There is a large body of evidence supporting the association between diabetes mellitus and periodontal disease. Many clinical studies have proven the following points:
1. Patients with uncontrolled or poorly controlled diabetes is prone to oral infections, including periodontitis (severe form of gum disease)
2. There is an increasing trend of diabetic patients with periodontitis and poor oral health.
3. Periodontal disease is more frequent and severe in diabetic patients with more advanced systemic complications.
4. Periodontal disease can be successfully carried out in diabetic patients.
5. Control of periodontal disease and treatment may have positive effect improvement of diabetic conditions.
Although the exact mechanism of diabetes’ effect on periodontium is not clearly established, alterations in host defense and normal tissue homeostasis seems to play a major role.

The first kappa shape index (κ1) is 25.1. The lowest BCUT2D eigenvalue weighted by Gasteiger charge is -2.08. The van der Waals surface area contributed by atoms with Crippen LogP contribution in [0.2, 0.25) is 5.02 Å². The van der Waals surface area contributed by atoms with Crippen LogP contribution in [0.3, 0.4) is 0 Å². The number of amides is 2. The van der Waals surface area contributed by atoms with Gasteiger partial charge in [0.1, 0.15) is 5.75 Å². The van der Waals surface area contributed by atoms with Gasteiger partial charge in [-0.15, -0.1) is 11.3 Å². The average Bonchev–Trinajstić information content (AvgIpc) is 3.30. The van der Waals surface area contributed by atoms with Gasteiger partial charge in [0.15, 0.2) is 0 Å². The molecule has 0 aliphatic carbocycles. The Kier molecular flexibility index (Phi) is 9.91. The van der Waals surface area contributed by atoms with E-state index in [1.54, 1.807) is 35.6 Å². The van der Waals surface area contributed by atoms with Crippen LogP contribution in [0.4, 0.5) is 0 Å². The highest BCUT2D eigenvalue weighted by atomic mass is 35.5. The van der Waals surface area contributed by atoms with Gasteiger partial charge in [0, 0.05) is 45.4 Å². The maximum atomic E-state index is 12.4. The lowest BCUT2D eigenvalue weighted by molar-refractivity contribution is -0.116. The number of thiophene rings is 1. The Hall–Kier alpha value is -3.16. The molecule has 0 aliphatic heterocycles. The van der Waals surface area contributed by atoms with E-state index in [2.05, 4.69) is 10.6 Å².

1. Factors that contribute to development of periodontal disease in diabetics:
2. Dysfunction of leukocytes (white blood cells) leading to impaired body’s resistance to infections.
3. Defect in production of collagen and other related products for repair.
4. Prone to development of infections. It is believed that infections in diabetic patients are more severe than the same infection in non-diabetic patients.
5. Poor wound healing due to delayed inflammatory response.
6. Diabetes associated with a shift in bacteria to those that tend to result in development and progression of the periodontal disease.
The diabetic patients should understand the implications on their oral health and take special attention and care to ensure good oral hygiene and regular dental checkups. Remember, good glycemic control should be instituted with good gums care! When in doubt, always consult your attending physician together with your dentist.